Mykie, something to keep in mind about sales of shares from options: as Saul said, many employees will see these shares as compensation that are intended to augment their (otherwise too low) salary.
But the tax codes also make it expensive – and even financially dangerous – to hold onto those shares. I’m not an accountant, so this is all just based on my personal knowledge as an employee who receives options, and it may have inaccuracies (someone please correct me if so). But with that said:
There are two types of employee options: qualified and non-qualified. Most employees will get non-qualified options. When they exercise those options, they immediately owe taxes on the difference between the strike price and the current market stock price at time of exercise, regardless of whether the stock price goes down afterwards. There are nightmare tales of employees who ended up with massive tax bills on worthless stock when the dot-com bubble burst, driving them into bankruptcy. So unless you have incredible confidence in the stock, the sensible thing to do to protect against financial disaster is to sell it immediately. Plus, regardless of what you do, you still have a giant tax bill that has to be covered somehow, and if an employee can’t do that from their income then they will have to sell at least a good chunk of the shares anyway to raise the funds.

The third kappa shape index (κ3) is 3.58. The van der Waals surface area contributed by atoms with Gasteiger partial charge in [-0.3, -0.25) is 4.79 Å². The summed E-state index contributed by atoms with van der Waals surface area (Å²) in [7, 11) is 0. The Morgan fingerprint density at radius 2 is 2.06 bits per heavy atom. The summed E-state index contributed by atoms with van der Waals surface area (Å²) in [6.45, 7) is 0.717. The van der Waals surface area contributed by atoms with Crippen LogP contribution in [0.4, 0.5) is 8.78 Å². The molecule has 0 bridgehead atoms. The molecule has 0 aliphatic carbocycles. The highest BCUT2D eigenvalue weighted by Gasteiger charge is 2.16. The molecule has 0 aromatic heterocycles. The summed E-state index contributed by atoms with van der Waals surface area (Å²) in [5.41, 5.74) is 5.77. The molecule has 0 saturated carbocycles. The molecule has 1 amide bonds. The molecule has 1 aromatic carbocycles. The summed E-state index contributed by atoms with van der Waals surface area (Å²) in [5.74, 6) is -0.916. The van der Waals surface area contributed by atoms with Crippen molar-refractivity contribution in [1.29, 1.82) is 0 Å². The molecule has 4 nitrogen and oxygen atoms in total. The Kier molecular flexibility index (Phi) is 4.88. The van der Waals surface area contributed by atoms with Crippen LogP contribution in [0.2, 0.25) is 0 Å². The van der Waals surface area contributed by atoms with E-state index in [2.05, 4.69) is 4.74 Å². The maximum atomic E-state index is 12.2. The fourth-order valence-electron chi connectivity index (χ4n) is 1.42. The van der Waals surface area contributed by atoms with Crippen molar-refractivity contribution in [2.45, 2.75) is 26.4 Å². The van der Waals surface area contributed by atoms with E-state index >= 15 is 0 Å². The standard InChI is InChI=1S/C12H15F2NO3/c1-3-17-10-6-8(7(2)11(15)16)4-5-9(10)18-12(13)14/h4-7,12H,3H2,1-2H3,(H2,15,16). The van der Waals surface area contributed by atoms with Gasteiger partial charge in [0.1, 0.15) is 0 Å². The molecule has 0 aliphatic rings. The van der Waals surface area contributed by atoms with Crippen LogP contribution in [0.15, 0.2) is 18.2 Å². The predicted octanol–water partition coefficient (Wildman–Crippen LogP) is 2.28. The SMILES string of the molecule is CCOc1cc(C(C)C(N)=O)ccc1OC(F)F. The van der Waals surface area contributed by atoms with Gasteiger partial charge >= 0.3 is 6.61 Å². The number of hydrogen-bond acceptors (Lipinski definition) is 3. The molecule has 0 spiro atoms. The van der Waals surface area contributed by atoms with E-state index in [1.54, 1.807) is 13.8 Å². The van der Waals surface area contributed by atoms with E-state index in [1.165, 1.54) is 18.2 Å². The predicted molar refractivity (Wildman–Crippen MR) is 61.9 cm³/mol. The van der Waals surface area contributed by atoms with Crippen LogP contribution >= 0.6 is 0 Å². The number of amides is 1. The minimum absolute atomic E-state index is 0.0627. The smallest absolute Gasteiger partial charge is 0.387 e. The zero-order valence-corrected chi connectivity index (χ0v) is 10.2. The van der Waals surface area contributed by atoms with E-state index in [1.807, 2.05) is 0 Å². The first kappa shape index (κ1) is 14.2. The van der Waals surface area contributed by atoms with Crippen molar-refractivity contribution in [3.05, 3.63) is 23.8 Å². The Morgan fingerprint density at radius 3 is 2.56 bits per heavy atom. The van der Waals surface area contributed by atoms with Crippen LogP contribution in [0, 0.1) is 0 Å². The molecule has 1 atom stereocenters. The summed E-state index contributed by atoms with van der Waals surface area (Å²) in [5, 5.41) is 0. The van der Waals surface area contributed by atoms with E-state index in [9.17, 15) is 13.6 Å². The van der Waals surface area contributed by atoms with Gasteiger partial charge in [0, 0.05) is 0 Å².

Qualified options are a little different. Technically, no taxes are owed on the spread between the strike price and current market price at exercise like they are with non-qualified options, but that spread does get included in your calculation for Alternative Minimum Tax and can therefore still result in a large increase in your tax bill. Technically, it’s possible to recapture AMT payments in future years if you fall below it again, but you still end up out-of-pocket a potentially large chunk of change today and that money has to come from somewhere. So again, shares may need to be sold to at least raise cash to pay the additional taxes.
Finally, most employees don’t think like investors. In fact, sadly, many managers don’t even think like investors. Very few managers are good capital allocators, which is basically what investing is (since you’re part of MF One, I assume you’ve read “The Outsiders” which speaks to this).
And even if a manager is thinking like an investor, there’s a good chance that they’re overly concentrated in their company’s stock and may be looking to diversify. That’s almost certainly going to happen if their shares are in a trust being managed by a fiduciary – no fiduciary is going to risk the lawsuits that would arise if the company went bankrupt and completely wiped out someone’s finances because everything was left in the company’s stock.
So anyway, as Saul said, there are a lot of very good reasons for insiders and employees to sell shares, and that assumes they’re even thinking about their shares as investments – many are not and simply view them as compensation. It’s good to be aware of selling, but it’s hard to draw any conclusions from it.